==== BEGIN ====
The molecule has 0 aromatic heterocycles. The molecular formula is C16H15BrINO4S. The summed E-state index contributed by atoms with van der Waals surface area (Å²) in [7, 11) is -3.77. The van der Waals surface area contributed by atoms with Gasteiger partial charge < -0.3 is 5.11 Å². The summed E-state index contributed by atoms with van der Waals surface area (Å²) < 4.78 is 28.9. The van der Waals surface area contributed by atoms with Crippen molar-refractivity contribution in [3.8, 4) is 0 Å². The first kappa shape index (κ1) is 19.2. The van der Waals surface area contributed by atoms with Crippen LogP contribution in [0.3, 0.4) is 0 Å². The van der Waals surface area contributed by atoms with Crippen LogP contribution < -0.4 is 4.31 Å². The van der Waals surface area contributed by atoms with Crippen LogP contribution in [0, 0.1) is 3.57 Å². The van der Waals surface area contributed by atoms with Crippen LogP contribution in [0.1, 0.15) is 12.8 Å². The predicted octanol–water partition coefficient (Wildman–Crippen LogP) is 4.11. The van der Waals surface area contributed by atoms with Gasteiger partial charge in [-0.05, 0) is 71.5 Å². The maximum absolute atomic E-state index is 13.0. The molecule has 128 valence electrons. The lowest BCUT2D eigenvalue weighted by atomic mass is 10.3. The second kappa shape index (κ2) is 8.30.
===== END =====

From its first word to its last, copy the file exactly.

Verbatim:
The molecule has 0 aromatic heterocycles. The molecular formula is C16H15BrINO4S. The summed E-state index contributed by atoms with van der Waals surface area (Å²) in [7, 11) is -3.77. The van der Waals surface area contributed by atoms with Gasteiger partial charge < -0.3 is 5.11 Å². The summed E-state index contributed by atoms with van der Waals surface area (Å²) < 4.78 is 28.9. The van der Waals surface area contributed by atoms with Crippen molar-refractivity contribution in [3.8, 4) is 0 Å². The first kappa shape index (κ1) is 19.2. The van der Waals surface area contributed by atoms with Crippen LogP contribution in [0.3, 0.4) is 0 Å². The van der Waals surface area contributed by atoms with Crippen LogP contribution < -0.4 is 4.31 Å². The van der Waals surface area contributed by atoms with Crippen LogP contribution in [0, 0.1) is 3.57 Å². The van der Waals surface area contributed by atoms with Crippen LogP contribution in [0.1, 0.15) is 12.8 Å². The predicted octanol–water partition coefficient (Wildman–Crippen LogP) is 4.11. The van der Waals surface area contributed by atoms with Gasteiger partial charge in [-0.05, 0) is 71.5 Å². The maximum absolute atomic E-state index is 13.0. The molecule has 128 valence electrons. The lowest BCUT2D eigenvalue weighted by atomic mass is 10.3. The second kappa shape index (κ2) is 8.30.